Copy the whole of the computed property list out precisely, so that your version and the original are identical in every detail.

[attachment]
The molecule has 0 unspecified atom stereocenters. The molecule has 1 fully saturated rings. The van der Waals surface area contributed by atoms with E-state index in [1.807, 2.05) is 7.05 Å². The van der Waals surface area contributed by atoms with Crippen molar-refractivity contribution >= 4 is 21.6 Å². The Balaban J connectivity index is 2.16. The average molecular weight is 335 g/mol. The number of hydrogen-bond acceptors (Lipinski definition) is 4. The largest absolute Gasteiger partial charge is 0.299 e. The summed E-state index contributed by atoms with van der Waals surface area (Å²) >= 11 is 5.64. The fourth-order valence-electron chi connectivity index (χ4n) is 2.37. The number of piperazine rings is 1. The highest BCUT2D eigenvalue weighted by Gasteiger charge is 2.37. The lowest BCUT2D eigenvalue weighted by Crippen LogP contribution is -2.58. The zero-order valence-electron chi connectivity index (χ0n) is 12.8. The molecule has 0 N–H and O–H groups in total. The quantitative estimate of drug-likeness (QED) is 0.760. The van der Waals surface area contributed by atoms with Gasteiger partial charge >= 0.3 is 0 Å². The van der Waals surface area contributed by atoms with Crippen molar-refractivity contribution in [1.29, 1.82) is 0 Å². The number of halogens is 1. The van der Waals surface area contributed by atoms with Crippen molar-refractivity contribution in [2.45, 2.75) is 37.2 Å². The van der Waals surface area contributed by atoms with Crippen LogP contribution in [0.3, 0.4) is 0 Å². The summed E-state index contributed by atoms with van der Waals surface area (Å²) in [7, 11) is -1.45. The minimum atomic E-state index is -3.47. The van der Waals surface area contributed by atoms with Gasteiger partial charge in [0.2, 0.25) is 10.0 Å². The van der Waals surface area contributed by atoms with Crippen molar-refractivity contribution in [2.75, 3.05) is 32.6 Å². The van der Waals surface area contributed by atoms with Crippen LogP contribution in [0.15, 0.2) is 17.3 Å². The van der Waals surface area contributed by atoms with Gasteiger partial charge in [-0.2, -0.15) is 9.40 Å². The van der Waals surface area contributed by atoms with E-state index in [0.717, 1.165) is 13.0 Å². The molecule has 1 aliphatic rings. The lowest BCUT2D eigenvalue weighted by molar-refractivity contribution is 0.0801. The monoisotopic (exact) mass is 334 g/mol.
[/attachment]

The molecule has 0 unspecified atom stereocenters. The molecule has 1 fully saturated rings. The van der Waals surface area contributed by atoms with E-state index in [1.807, 2.05) is 7.05 Å². The van der Waals surface area contributed by atoms with Crippen molar-refractivity contribution >= 4 is 21.6 Å². The Balaban J connectivity index is 2.16. The average molecular weight is 335 g/mol. The number of hydrogen-bond acceptors (Lipinski definition) is 4. The largest absolute Gasteiger partial charge is 0.299 e. The summed E-state index contributed by atoms with van der Waals surface area (Å²) >= 11 is 5.64. The fourth-order valence-electron chi connectivity index (χ4n) is 2.37. The number of piperazine rings is 1. The highest BCUT2D eigenvalue weighted by Gasteiger charge is 2.37. The lowest BCUT2D eigenvalue weighted by Crippen LogP contribution is -2.58. The zero-order valence-electron chi connectivity index (χ0n) is 12.8. The molecule has 0 N–H and O–H groups in total. The quantitative estimate of drug-likeness (QED) is 0.760. The van der Waals surface area contributed by atoms with Gasteiger partial charge >= 0.3 is 0 Å². The van der Waals surface area contributed by atoms with Crippen molar-refractivity contribution in [1.29, 1.82) is 0 Å². The number of halogens is 1. The van der Waals surface area contributed by atoms with Crippen molar-refractivity contribution in [2.45, 2.75) is 37.2 Å². The van der Waals surface area contributed by atoms with Crippen LogP contribution in [0.3, 0.4) is 0 Å². The summed E-state index contributed by atoms with van der Waals surface area (Å²) in [7, 11) is -1.45. The minimum atomic E-state index is -3.47. The van der Waals surface area contributed by atoms with Gasteiger partial charge in [0.2, 0.25) is 10.0 Å². The van der Waals surface area contributed by atoms with Crippen molar-refractivity contribution in [2.75, 3.05) is 32.6 Å². The van der Waals surface area contributed by atoms with Crippen LogP contribution in [0.15, 0.2) is 17.3 Å². The van der Waals surface area contributed by atoms with Gasteiger partial charge in [-0.2, -0.15) is 9.40 Å². The van der Waals surface area contributed by atoms with E-state index in [0.717, 1.165) is 13.0 Å². The molecule has 1 aliphatic rings. The lowest BCUT2D eigenvalue weighted by molar-refractivity contribution is 0.0801. The monoisotopic (exact) mass is 334 g/mol.